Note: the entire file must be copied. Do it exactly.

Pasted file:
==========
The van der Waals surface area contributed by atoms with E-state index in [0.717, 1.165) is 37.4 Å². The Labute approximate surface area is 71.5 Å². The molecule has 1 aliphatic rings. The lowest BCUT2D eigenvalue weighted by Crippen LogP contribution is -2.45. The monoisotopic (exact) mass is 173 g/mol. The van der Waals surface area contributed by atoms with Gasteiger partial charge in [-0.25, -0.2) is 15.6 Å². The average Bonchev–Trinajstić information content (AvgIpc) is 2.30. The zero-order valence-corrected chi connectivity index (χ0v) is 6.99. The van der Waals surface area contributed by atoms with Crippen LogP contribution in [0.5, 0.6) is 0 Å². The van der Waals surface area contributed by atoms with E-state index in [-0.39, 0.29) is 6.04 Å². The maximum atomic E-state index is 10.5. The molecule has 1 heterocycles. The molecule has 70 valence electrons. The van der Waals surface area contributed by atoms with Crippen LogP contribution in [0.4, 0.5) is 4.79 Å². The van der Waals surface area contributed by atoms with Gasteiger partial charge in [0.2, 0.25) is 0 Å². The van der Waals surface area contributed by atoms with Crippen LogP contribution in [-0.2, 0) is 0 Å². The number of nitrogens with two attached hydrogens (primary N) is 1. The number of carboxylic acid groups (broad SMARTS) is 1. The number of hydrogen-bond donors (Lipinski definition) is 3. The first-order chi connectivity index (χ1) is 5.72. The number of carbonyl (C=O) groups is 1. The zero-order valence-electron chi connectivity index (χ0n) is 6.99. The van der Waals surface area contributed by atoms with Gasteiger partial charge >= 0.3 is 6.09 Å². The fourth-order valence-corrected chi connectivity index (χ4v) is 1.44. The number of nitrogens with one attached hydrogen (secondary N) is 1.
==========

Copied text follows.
The van der Waals surface area contributed by atoms with E-state index in [0.717, 1.165) is 37.4 Å². The Labute approximate surface area is 71.5 Å². The molecule has 1 aliphatic rings. The lowest BCUT2D eigenvalue weighted by Crippen LogP contribution is -2.45. The monoisotopic (exact) mass is 173 g/mol. The van der Waals surface area contributed by atoms with Gasteiger partial charge in [-0.25, -0.2) is 15.6 Å². The average Bonchev–Trinajstić information content (AvgIpc) is 2.30. The zero-order valence-corrected chi connectivity index (χ0v) is 6.99. The van der Waals surface area contributed by atoms with Crippen LogP contribution in [0.5, 0.6) is 0 Å². The van der Waals surface area contributed by atoms with E-state index in [-0.39, 0.29) is 6.04 Å². The maximum atomic E-state index is 10.5. The molecule has 1 heterocycles. The molecule has 70 valence electrons. The van der Waals surface area contributed by atoms with Crippen LogP contribution in [0.4, 0.5) is 4.79 Å². The van der Waals surface area contributed by atoms with Gasteiger partial charge in [0.2, 0.25) is 0 Å². The van der Waals surface area contributed by atoms with Crippen LogP contribution in [-0.2, 0) is 0 Å². The number of nitrogens with two attached hydrogens (primary N) is 1. The number of carboxylic acid groups (broad SMARTS) is 1. The number of hydrogen-bond donors (Lipinski definition) is 3. The first-order chi connectivity index (χ1) is 5.72. The number of carbonyl (C=O) groups is 1. The zero-order valence-electron chi connectivity index (χ0n) is 6.99. The van der Waals surface area contributed by atoms with Gasteiger partial charge >= 0.3 is 6.09 Å². The fourth-order valence-corrected chi connectivity index (χ4v) is 1.44. The number of nitrogens with one attached hydrogen (secondary N) is 1.